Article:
The central government may find itself in a difficult situation in trying to compensate the state governments for their shortfall in revenue due to the implementation of the GST. This was one of the ways of making the states agree to rolling out one of the largest tax reforms undertaken in the country since Independence. The arrangement made within the GST compensation law is that a cess would be levied on certain items considered luxury or sin like alcohol and cigarettes and this would be deposited in a special fund. There is no other avenue for the government to release the fund to the states as compensation for the revenue loss.
It is now expected that the central government will run short of the funds by ₹63,000 crore. The government has to delay the release of funds till the corpus builds up again.
Those monitoring these figures within the government are reported to have made a presentation at the GST Council meeting held last week. According to these figures the amount payable to the states will work out to ₹1,60,000 crore, by March 2020, whereas the amount available in the compensation cess account will be only in the region of ₹97,000 crore. This is based on the assumption that the overall increase in revenue from GST collections will go up by 5%.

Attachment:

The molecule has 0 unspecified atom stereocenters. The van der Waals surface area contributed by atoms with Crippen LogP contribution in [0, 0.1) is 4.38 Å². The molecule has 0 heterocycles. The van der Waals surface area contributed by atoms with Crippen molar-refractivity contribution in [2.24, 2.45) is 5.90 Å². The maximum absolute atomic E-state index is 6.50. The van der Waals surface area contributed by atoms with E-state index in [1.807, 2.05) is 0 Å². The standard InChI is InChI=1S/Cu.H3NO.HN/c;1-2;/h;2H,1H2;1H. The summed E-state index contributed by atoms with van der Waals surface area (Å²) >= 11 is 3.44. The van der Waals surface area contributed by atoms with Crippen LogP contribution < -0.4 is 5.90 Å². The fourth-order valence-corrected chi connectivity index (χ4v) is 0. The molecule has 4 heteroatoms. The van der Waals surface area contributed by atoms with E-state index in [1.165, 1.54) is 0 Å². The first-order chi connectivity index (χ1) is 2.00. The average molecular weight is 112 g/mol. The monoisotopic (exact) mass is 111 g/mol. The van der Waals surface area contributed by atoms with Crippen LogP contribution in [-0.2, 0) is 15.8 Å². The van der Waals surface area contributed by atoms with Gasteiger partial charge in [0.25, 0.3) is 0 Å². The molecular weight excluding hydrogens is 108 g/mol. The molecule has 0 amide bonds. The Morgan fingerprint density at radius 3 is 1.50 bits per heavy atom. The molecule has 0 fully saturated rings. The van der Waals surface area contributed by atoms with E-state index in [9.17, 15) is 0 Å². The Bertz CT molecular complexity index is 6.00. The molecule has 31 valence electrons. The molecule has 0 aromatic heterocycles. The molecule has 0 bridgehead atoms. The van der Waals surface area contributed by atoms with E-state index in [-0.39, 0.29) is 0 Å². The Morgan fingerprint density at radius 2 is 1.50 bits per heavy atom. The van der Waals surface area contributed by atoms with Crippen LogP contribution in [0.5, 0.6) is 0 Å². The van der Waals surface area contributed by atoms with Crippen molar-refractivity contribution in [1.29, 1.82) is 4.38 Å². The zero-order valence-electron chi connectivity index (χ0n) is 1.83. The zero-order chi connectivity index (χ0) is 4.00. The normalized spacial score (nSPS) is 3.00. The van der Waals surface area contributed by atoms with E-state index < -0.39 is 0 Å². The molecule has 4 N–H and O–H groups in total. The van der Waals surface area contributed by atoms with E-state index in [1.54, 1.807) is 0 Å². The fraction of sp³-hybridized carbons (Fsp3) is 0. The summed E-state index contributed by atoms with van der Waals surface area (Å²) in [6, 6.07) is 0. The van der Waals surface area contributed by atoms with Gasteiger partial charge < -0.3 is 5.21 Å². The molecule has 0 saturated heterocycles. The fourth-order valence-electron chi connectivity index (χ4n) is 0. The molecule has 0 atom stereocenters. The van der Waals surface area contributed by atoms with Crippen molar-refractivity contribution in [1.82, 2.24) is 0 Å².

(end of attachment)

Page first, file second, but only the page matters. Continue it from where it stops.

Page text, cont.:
GST revenues this year have been falling below the estimates and projections as a result of the slowdown in the economy. On top of that, the GST Council, in its previous meetings had decided to reduce the GST rates on several products in order to give a boost to the economy and some relief to consumers. This too resulted in lower amounts being collected as tax.
The only other way out would be to increase the GST rates. This is not an easy decision to make since it has political implications. States where elections are to be held will object to it.
The presentation referred to above goes on to say that this gap of ₹63,000 crore this year could widen to almost ₹1,30,000 crore in the next fiscal 2020-21 and go up to ₹2,00,000 crore in the year 2021-22. These figures are based on an increase in collections by 5%. It does not help much even if the mop up increases by 8%.
The central and state governments will have to find a way out of this situation.